From freedom fries for Congress to HTML 4 Dummies for MSN.com employees, Rex Moore marches on.
This hasn't exactly been a slow month, has it? Amid everything else -- the NCAA basketball tournament, the Oscars, bookgrrl winning the Fool's Feste Award -- the war in Iraq finally started. The effect on the markets was extreme, with the S&P 500 rising 11% in a few short days.
Why did this happen? To find out, I embedded myself with the 101st New York Stock Exchange Division and interviewed traders, brokers, analysts, money managers, janitors, and Maria Bartiromo's hair stylist. I came up with a single, universal, coherent answer: No one has any earthly idea. The best explanation came from the Al-Jazeera journalists, who told me, "Some days, the market goes up. Some days, it goes down." The exchange then revoked their credentials.
Like their NYSE counterparts, members of the U.S. Congress were also concentrating on vital matters of national importance. Reps. Bob Ney and Walter Jones, upset that France refused to back U.S. war efforts, were able to stay focused enough through all the chatter about budgets and homeland security to order the removal of "french fries" from all restaurant menus in the House, to be replaced with "freedom fries." In retaliation, France sent a battleship to reclaim the Statue of Liberty, but the crew surrendered to a hot-dog vendor near the entrance.
Meanwhile, outfits like Viacom-owned (NYSE: V) MTV and AOL Time Warner's (NYSE: AOL) People Magazine have dived headlong into war coverage, scaling back on their normal fare. As Fool editor Jackie Ross asked, "Wouldn't people rather watch Eminem videos and read about J. Lo's big booty, just to take their minds off of things?" Personally, I'd rather watch Wolf Blitzer try to pronounce "Qatar" a thousand times than listen to the wisdom of Eminem ("I'll diss your magazine and still won't get a weak review; I'll make your freak leave you. Smell the Folgers crystals"), but I would like to hear more about J. Lo's derriere.
There was, of course, plenty of non-war-related news in March. Unfortunately, most of it involved corporate corruption. Ex-Tyco (NYSE: TYC) CEO Dennis Kozlowski -- accused of stealing $600 million from the company -- showed he has a sense of humor by claiming his former firm still owes him millions in deferred compensation. Perhaps Kozlowski should be a humor consultant for Dennis Miller.
Deposed ImClone (Nasdaq: IMCL) founder Samuel Waksal is not about to give up fighting for the "Most Outrageous CEO" title, however. After he agreed to pay an $800,000 fine to settle some of his SEC insider-trading charges, new allegations came to light that he actually made $130,000 by betting against his company before bad news broke. Yes, not only did he sell ImClone shares to avoid losses, but he also bought put options to profit from his own company's pending stock drops. Are these guys great or what?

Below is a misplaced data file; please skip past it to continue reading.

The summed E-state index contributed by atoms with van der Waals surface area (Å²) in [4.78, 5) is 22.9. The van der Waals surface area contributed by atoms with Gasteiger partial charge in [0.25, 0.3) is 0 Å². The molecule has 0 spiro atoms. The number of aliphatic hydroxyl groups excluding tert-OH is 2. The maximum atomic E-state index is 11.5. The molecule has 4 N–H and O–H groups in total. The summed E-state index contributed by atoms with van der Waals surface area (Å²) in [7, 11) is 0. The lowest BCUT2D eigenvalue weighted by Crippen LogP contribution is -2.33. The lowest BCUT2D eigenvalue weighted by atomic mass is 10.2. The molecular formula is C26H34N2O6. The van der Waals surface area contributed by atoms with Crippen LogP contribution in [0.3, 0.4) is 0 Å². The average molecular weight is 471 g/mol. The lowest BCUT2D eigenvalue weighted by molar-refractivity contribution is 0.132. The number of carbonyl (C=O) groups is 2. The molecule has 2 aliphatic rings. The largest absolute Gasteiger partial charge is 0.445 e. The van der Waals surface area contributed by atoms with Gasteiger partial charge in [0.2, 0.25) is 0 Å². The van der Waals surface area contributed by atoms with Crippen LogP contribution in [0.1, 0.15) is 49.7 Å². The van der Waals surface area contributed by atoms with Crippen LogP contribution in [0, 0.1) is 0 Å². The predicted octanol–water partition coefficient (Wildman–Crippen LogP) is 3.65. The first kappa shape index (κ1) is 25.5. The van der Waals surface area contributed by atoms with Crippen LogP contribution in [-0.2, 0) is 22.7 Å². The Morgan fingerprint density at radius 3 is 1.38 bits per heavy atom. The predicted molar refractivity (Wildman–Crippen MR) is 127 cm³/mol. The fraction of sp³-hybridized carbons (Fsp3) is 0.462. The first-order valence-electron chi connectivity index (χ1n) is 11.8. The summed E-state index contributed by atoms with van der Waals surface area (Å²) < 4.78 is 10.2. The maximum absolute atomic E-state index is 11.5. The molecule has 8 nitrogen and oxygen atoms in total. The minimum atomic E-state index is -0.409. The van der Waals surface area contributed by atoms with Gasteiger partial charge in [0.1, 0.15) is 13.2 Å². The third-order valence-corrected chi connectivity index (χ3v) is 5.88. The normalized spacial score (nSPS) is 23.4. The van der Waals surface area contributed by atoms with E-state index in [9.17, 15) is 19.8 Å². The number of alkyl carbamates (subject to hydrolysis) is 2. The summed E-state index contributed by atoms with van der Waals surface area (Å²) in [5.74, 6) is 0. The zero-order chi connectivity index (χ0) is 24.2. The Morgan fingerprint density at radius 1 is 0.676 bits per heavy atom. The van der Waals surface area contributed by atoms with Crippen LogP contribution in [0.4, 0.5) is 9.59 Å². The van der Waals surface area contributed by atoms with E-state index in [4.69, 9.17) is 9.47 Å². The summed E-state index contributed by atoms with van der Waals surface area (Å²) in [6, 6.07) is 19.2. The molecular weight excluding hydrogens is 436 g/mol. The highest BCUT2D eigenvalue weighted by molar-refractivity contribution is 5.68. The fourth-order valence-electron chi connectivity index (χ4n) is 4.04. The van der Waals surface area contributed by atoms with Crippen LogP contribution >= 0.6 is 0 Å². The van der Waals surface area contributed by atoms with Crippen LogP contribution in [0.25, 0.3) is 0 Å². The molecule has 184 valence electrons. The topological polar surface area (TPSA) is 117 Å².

But wait! There's more. The SEC may charge AOL with "aiding and abetting" revenue-reporting fraud at other companies like Homestore (Nasdaq: HOMS). The Feds also say health-care provider HealthSouth and CEO Richard Scrushy committed massive accounting fraud by overstating earnings by some $1.4 billion over the past few years.
In non-corruption news, coffee king Starbucks (Nasdaq: SBUX) is introducing a new malt-flavored cold Frappuccino in an effort to keep sales strong throughout the summer. Expect it to be priced the same as similar concoctions -- about $37 for a "Tall." ("Tall," in Starbucks-speak, means "small." If you walk in and ask the "Barista" -- "Barista" is Starbucks-speak for "person who works behind the counter in a green apron for $5.15 an hour and serves you caffeine" -- for a "small coffee," the Barista will stare at you like a deer caught in headlights because she doesn't understand terms like "small," "medium," and "large." Yet she has no trouble with "Venti double-shot half-caf Caramel Macchiatto with a splash of Chai.")
Word leaked out this month that TV star Don Johnson was detained after crossing from Germany into Switzerland with a briefcase containing stocks, bonds, and credit notes totaling $8 billion. Johnson told authorities he needed the funds to buy a round of drinks at Starbucks and was released.
On the lighter side, Fool reader Brian Dear came up with a new stock analysis system based on Amazon.com's (Nasdaq: AMZN) "Purchase Circles," which show the books most frequently purchased by dozens of public companies. Three of the top 10 reads by Abbott Laboratories (NYSE: ABT) employees, for example, are Harry Potter books. Amazon workers are more likely to daydream about 100 Classic Hikes in Washington or Snowshoe Routes: Washington than fill your order.
I looked at the Purchase Circles myself, and found that the top two uniquely popular books at women's media company iVillage (Nasdaq: IVIL) are Jonny Bowden's Shape Up!: The Eight-Week Plan to Transform Your Body, Your Health and Your Life, and The Zen of Organizing. Seriously, I didn't make that up.
No. 1 on the Microsoft's (Nasdaq: MSFT) MSN.com list? HTML 4 for Dummies (with CD-ROM). Again, true. See for yourself. Rival Apple (Nasdaq: AAPL) employees, on the other hand, have made The Second Coming of Steve Jobs their second most popular book.
I conducted a secret poll of Kenneth Lay, Jeffrey Skilling, Dennis Kozlowski, and Samuel Waksal. Their top book, by far, is First, Break All the Rules: What the World's Greatest Managers Do Differently. (OK, so I made that one up.)
Here's the rest of the month, in nutshell:
- Greenspan: Housing Will Cool
- eBay Trims Half
- Big Mac, Side of Email
- P&G's Hairy Deal
- Krispy Kreme's Soggy Q4
- Mutual Fund Costs Climb
Rex Moore is taking Groundskeeper Willie over Ralph Wiggum in Marge Madness... but can either dethrone Apu? At press time, he owned shares of Microsoft, eBay, and Procter & Gamble. His profile is always here, unless the Internet breaks. The Fool has a disclosure policy.